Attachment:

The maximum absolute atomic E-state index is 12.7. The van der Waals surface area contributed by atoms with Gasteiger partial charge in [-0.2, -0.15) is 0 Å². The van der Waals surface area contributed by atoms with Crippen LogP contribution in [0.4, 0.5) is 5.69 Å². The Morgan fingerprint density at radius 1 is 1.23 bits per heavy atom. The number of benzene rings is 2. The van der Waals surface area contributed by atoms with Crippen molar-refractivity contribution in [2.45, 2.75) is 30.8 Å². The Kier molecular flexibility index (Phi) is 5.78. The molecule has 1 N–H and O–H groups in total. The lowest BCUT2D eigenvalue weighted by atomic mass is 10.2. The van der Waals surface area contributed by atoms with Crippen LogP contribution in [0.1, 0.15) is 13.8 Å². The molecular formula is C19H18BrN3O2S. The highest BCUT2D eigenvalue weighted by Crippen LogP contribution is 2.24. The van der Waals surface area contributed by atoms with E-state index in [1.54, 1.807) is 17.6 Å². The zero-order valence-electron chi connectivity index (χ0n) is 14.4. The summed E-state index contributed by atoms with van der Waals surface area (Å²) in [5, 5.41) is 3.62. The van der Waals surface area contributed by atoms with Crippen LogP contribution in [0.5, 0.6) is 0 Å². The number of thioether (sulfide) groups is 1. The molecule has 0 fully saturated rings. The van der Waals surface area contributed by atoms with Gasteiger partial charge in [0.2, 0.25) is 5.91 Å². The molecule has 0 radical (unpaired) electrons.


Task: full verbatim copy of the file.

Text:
The maximum absolute atomic E-state index is 12.7. The van der Waals surface area contributed by atoms with Gasteiger partial charge in [-0.2, -0.15) is 0 Å². The van der Waals surface area contributed by atoms with Crippen LogP contribution in [0.4, 0.5) is 5.69 Å². The Morgan fingerprint density at radius 1 is 1.23 bits per heavy atom. The number of benzene rings is 2. The van der Waals surface area contributed by atoms with Crippen molar-refractivity contribution in [2.45, 2.75) is 30.8 Å². The Kier molecular flexibility index (Phi) is 5.78. The molecule has 1 N–H and O–H groups in total. The lowest BCUT2D eigenvalue weighted by atomic mass is 10.2. The van der Waals surface area contributed by atoms with Crippen LogP contribution in [0.1, 0.15) is 13.8 Å². The molecular formula is C19H18BrN3O2S. The highest BCUT2D eigenvalue weighted by Crippen LogP contribution is 2.24. The van der Waals surface area contributed by atoms with E-state index in [1.54, 1.807) is 17.6 Å². The zero-order valence-electron chi connectivity index (χ0n) is 14.4. The summed E-state index contributed by atoms with van der Waals surface area (Å²) in [5, 5.41) is 3.62. The van der Waals surface area contributed by atoms with Crippen LogP contribution in [0.5, 0.6) is 0 Å². The number of thioether (sulfide) groups is 1. The molecule has 0 fully saturated rings. The van der Waals surface area contributed by atoms with Gasteiger partial charge in [0.2, 0.25) is 5.91 Å². The molecule has 0 radical (unpaired) electrons.